With the final week of spring training upon us, we wanted to see what unresolved questions and camp battles were still in play in each division. We gave our take on the National League's outstanding questions here, so here are the biggest issues for each division in the American League.
Wieters underwent Tommy John surgery last June 16, and while the recovery period for position players is shorter than for pitchers—six to nine months, as opposed to at least a year—such a timetable left the Orioles no margin for error when it came to setbacks. But predictably, setbacks have arisen.
While Baltimore was able to get Wieters into a Grapefruit League game as a designated hitter as early as March 4, he has gone 0-for-23 with one walk and four strikeouts at the plate thus far. He made his catching debut in a minor league exhibition on March 14, two days shy of the nine-month mark, and wore the tools of ignorance in a Grapefruit League context on March 17. Alas, a day later, the team revealed that Wieters was suffering from elbow tendinitis, and while x-rays came back clean, last week it became clear that he'll start the season on the disabled list. Amid all of that, Wieters' agent, Scott Boras, took a break from his Kris Bryant service time rabble-rousing to tell the Orioles that Wieters should be on the Opening Day roster as a DH, regardless of his progress behind the plate, but no such luck.
Wieters was scheduled to resume throwing over the weekend and will remain in extended spring training until starting an official rehab assignment with the Orioles' Class A Frederick and Double A Bowie affiliates. Manager Buck Showalter refused to announce a target date for his return, however. Meanwhile, backup option J.P. Arencibia was reassigned to the minors on Monday, meaning that Baltimore is likely to open with light-hitting Caleb Joseph behind the plate and either lighter-hitting Steve Clevenger (who's on the 40-man roster) or suspect defender Ryan Lavarnway (who's not) as the backup.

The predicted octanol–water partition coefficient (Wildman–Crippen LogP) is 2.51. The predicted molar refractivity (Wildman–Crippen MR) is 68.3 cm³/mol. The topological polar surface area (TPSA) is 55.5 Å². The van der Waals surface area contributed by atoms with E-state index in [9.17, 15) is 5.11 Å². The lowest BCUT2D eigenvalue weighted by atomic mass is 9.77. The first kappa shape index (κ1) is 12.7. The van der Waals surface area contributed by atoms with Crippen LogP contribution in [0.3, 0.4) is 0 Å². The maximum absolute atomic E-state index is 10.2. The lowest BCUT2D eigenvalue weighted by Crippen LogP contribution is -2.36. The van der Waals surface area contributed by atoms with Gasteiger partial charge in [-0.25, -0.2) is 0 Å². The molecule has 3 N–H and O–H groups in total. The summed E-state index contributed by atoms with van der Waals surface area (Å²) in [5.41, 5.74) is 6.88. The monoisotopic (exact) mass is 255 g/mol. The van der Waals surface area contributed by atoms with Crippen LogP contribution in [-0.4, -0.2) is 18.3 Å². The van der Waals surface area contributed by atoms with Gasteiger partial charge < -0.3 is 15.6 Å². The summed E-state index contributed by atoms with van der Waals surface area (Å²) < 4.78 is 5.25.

Speaking of catchers, Tommy John surgery, and other looming questions for the division: The Red Sox placed starter Christian Vazquez on the 60-day disabled list on Monday due to an elbow strain, with TJ surgery looming as a likelihood. Not only does that make Ryan Hanigan the likely Opening Day catcher, but it also surely further intensifies the organization's resolve to retain catching prospect Blake Swihart, who's said to be the dealbreaker in the team's attempt to pry Cole Hamels loose from the Phillies, thus giving them the ace they sorely need. Swihart—ranked among the game's top 20 prospects by Baseball America, Baseball Prospectus, ESPN (who has him at 10th) and MLB.com—has 18 games of Triple A experience under his belt but none in the majors, though he's now under consideration to open the year with the Sox. Humberto Quintero is the veteran backup option, though Monday's acquisition of the out-of-options Sandy Leon from the Nationals suggests that nothing has been decided yet.
Who will be the White Sox' second baseman?
Last August, the White Sox traded longtime incumbent Gordon Beckham—owner of an 80 OPS+ and a combined 4.2 WAR beyond his impressive rookie season back in 2009—to the Angels for a
deep-dish pizza live arm, then auditioned Carlos Sanchez and Marcus Semien for the job the rest of the way. Then they traded Semien to the Athletics in the December deal that brought back Jeff Samardzija and re-signed Beckham to a one-year, $2 million deal in January. Chicago didn't guarantee Beckham the job, instead placing him in a battle with Sanchez (who hit just .250/.269/.300 in 104 PA after batting a solid .293/.349/.412 at Triple A), Emilio Bonifacio (signed to a one-year-plus-option deal for $4 million after hitting a meager .250/.305/.345 with 26 steals last year) and Micah Johnson.